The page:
I'm sorry SF and surrounding areas can't get their public transit sH*t together. Manhattan has WONDERFUL public transportation with its subway system, buses, trains, etc., and it's comparatively cheap, too. I really don't see company buses catching on there, because there's simply zero need for them.

    Yet somehow these buses are a sign of income inequality and problems with housing costs? Umm . . . yeah, right!

    Disclaimer: I work for one of the mentioned companies, although I do not take these buses.


  • pete


    07 February 2014 at 18:23 |
    Yes. You've totally thought that through. A fee to use public infrastructure to companies making billions and people all making six figures will immediately make them run out and buy cars and commute. You could charge each rider $1,000 a year and it wouldn't make one person want to deal with having a car in SF and commuting every day. This ignores the fact that these buses provide a means for people to live in SF that would normally have found housing closer to their place of employment. Driving up rents and people out.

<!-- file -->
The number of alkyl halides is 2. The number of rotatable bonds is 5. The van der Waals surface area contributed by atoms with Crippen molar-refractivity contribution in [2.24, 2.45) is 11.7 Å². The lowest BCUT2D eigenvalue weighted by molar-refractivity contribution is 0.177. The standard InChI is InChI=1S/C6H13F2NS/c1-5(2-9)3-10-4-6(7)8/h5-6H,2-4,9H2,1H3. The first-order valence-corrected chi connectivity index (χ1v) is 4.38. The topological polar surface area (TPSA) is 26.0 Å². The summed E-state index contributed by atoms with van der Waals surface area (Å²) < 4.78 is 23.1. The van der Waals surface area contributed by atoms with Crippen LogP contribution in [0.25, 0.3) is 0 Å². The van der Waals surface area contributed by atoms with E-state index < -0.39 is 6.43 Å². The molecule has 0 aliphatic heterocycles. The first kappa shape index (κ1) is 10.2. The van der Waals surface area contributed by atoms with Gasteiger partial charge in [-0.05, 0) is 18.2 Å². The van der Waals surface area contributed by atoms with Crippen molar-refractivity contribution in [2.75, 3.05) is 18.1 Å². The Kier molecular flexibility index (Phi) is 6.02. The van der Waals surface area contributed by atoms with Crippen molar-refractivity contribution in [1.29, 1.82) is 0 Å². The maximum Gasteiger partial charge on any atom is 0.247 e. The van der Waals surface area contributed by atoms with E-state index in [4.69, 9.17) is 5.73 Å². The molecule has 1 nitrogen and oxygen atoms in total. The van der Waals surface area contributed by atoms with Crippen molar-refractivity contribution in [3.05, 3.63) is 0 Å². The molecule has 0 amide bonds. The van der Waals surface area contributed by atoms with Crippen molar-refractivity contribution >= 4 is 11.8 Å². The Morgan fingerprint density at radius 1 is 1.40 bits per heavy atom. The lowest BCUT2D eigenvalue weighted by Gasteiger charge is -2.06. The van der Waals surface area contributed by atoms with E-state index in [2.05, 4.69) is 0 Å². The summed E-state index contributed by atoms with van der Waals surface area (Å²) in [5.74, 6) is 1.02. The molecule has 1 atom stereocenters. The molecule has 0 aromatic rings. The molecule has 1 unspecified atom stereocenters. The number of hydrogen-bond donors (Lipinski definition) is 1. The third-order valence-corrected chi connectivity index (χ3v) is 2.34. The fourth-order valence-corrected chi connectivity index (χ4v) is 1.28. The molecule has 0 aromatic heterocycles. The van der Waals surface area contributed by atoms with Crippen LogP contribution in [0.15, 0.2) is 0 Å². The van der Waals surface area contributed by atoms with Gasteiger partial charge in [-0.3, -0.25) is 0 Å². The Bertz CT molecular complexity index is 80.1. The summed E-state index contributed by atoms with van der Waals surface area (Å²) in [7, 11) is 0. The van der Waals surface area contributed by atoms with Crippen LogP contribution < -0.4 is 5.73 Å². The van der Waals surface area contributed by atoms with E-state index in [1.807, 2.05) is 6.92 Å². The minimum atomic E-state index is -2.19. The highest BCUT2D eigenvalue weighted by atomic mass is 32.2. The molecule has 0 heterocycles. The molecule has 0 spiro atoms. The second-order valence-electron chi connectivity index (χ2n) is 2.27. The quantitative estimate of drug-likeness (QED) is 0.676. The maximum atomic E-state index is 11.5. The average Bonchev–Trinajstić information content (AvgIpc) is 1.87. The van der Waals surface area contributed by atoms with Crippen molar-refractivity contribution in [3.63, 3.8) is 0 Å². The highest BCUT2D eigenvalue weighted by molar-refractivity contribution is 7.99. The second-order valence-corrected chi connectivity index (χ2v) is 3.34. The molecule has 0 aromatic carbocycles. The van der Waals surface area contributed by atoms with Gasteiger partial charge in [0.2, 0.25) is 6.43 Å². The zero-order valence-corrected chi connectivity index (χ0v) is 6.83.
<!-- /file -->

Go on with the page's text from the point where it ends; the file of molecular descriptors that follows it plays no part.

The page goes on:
• Frank M Hansen

    Frank M Hansen

    09 February 2014 at 17:15 |
    Your work is amazing! Wonderful satire. The writing and animation is just perfect. Love it.


  • casey


    21 February 2014 at 17:26 |
    The buses are low-hanging fruit in the argument against the tech bubble which is jacking up the cost of living in SF. They are the least important issue at hand. Housing laws, tax loops, evictions and subsidies all being more worthy targets for the valid outrage. The fact that they cost a dollar instead of two makes sense. When you pay 2 bucks for muni(I ride everyday), you are paying for vehicle upkeep and labor, which is paid for privately in the case of the tech buses. Equating Native-Americans to displaced renters is hyperbole, and exploitive. I love these cartoons, and usually agree with them; but this one lowers the bar.


  • James


    25 February 2014 at 21:30 |
    I thought mass transit was a good for reducing traffic, pollution and global warming. Social inequality takes higher priority I guess, and it's really about the salaries of those riding inside the bus. However, I work for a tech company and I studied in college and work hard for my above average pay. What did people like me do that's so wrong in the eyes of the far left?